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Luing cattle can navigate their native Highlands

Scottish breed works well in a mixed beef and sheep operation

Farming in the Scottish Highlands can be classed as one of the more challenging environments to make a living, but results can be good when the land and livestock work in harmony.

Scott Renwick is quite a busy farmer running his beef and sheep farm at Inverbroom in the northwest of the country while also managing a neighbouring estate farm and carrying out contract sheep gathering and shearing.

Together with his son Farquhar and nephew Gavin MacDonald, Renwick runs 35 Luing cows, which are a cross between the famous Highland cattle breed and the Beef Shorthorn.

He also runs 2,000 North Country Cheviot ewes and sells the lambs as stores (not fattened) to lowland farmers for them to finish on the better-quality grasses.

Renwick’s farming area extends to 20,000 acres of hill land rising from sea level to a height of 3,275 feet. It includes some very hostile land for managing livestock. He has 300 acres of better-quality land as well.

The Luing breed was founded by the Cadzow brothers on the Island of Luing in Argyll off the west coast of Scotland in 1947 when they crossed the Beef Shorthorn, well known for fleshing qualities, and the Highland Cattle, regarded for ruggedness and hardiness.

After almost 20 years of breeding evolution, the British government officially recognized the Luing as a breed in its own right in 1965.

Hardy environment, hardy breed

The breed’s hardiness and adaptability make it perfect for Renwick’s farm and his cattle are in big demand on sale days.

“We run 35 Luing cows in our Lochbroom pedigree herd to produce offspring for sale,” says Renwick. “As we are very busy during the summer shearing sheep we need a cattle breed that can be left on its own on the hill. The Luing fits that bill perfectly.

“The temperament of the Luing breed is very good. When the cattle come off the hill they can sometimes be a little nervous but that’s because they are not so used to human contact.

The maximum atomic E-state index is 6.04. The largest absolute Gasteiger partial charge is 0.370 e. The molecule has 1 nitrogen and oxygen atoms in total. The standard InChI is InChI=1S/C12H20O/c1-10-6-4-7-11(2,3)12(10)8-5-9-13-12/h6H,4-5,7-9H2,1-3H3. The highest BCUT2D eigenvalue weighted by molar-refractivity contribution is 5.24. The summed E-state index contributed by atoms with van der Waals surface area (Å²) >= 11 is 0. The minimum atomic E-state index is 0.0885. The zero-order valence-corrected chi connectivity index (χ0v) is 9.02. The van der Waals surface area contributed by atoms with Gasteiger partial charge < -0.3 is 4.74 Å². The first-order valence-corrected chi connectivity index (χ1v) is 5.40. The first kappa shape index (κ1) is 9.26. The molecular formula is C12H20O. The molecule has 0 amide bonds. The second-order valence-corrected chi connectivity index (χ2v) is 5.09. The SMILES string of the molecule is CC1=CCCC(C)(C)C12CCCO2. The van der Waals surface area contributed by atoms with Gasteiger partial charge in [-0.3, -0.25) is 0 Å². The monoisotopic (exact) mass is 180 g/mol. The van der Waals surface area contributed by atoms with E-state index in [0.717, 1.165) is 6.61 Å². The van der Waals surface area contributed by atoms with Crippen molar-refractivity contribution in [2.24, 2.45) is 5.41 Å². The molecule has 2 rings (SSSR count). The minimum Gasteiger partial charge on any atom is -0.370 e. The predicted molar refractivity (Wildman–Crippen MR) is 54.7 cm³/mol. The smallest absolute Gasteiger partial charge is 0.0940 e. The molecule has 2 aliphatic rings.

“Mostly, though, they are very calm and do grow well on the hill. We sell the females at pedigree sales and they can make around £2,600 (C$4,200) each at two years old as bulling heifers.

“We also rear and sell the young bulls which can sell for over £5,000 (C$8,100) each depending on the animal. We have two young bulls in the herd at the moment which should do quite well,” he adds.

These Luing heifers are expected to be in demand as replacement cattle.
photo: Chris McCullough

Relying on dogs

This year Renwick achieved a 115 per cent lambing rate from his flock of North Country Cheviot sheep, which is ideal for him given the conditions of the terrain.

“Some of the ewe lambs are kept as replacements,” says Renwick. “The remainder are sold as store lambs for fattening and usually sell for £50 (C$8) per head at that stage.”

With all that land mass to cover to collect cattle and sheep, Renwick and his team rely on several good dogs that make the task somewhat easier.

All told, they have 12 dogs on the farm, each trained to round up the cattle and sheep when required. Renwick has also had some success in sheepdog trials having captained the Scottish dog trial team in 2009.

Renwick attempted his first trial at Gairloch in 1980, just after he left school. He came second in the local section and was hooked from then on.

He made the Scottish team with his dog Queen in 2009 and the next year with Queen’s daughter Roci he won the Scottish National at Ballinluig and went on to captain the team at the World Trial at Lother Park, Penrith.

“The trial dogs are not given any special treatment,” he says. “They gather the high hills and work with cattle just like the rest of them.

“Quad bike access is limited further out the hill, so a team of good dogs is imperative on the steep hostile slopes, which form part of the Fannich range of mountains.”

Working alongside his son and nephew, who farms 3,000 acres at Clachan Farm as a separate business, the three work as a team. They contract-gather for neighbouring farms and estates and carry out contract dipping and shearing. In total, the trio will dip around 25,000 sheep in their mobile dipper each year, which is another good source of income on this traditional hill farm in the Highlands of Scotland.

Farquhar Renwick with a couple of the 12 border collies on the farm that help the family manage sheep and cattle over some rugged terrain.
photo: Chris McCullough

Renwick’s son Farquhar started working on the farm immediately after leaving school and enjoys every moment.

“I’m only 21 and am learning a lot from my dad and cousin,” he says. “I also work part-time driving a digger for a local contracting company.

“Working with the beef cattle and sheep is very rewarding. It is good to be following the footsteps of our family generations on this farm.”

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